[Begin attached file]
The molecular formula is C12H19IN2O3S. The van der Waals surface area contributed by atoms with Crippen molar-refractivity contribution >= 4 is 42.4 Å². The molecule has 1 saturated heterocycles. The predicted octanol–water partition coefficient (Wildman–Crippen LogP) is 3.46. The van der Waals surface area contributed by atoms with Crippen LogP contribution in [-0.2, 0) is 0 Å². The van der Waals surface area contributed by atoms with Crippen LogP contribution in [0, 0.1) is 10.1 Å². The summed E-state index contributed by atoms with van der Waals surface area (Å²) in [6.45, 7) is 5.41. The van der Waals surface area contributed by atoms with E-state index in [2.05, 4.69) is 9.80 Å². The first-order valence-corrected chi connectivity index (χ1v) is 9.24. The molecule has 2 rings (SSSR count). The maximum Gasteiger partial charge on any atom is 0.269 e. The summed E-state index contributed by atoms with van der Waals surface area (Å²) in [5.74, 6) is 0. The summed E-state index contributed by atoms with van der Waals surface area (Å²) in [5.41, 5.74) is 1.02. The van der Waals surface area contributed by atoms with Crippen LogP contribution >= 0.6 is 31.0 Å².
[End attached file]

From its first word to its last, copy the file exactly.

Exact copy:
The molecular formula is C12H19IN2O3S. The van der Waals surface area contributed by atoms with Crippen molar-refractivity contribution >= 4 is 42.4 Å². The molecule has 1 saturated heterocycles. The predicted octanol–water partition coefficient (Wildman–Crippen LogP) is 3.46. The van der Waals surface area contributed by atoms with Crippen LogP contribution in [-0.2, 0) is 0 Å². The van der Waals surface area contributed by atoms with Crippen LogP contribution in [0, 0.1) is 10.1 Å². The summed E-state index contributed by atoms with van der Waals surface area (Å²) in [6.45, 7) is 5.41. The van der Waals surface area contributed by atoms with E-state index in [2.05, 4.69) is 9.80 Å². The first-order valence-corrected chi connectivity index (χ1v) is 9.24. The molecule has 2 rings (SSSR count). The maximum Gasteiger partial charge on any atom is 0.269 e. The summed E-state index contributed by atoms with van der Waals surface area (Å²) in [5.74, 6) is 0. The summed E-state index contributed by atoms with van der Waals surface area (Å²) in [5.41, 5.74) is 1.02. The van der Waals surface area contributed by atoms with Crippen LogP contribution >= 0.6 is 31.0 Å².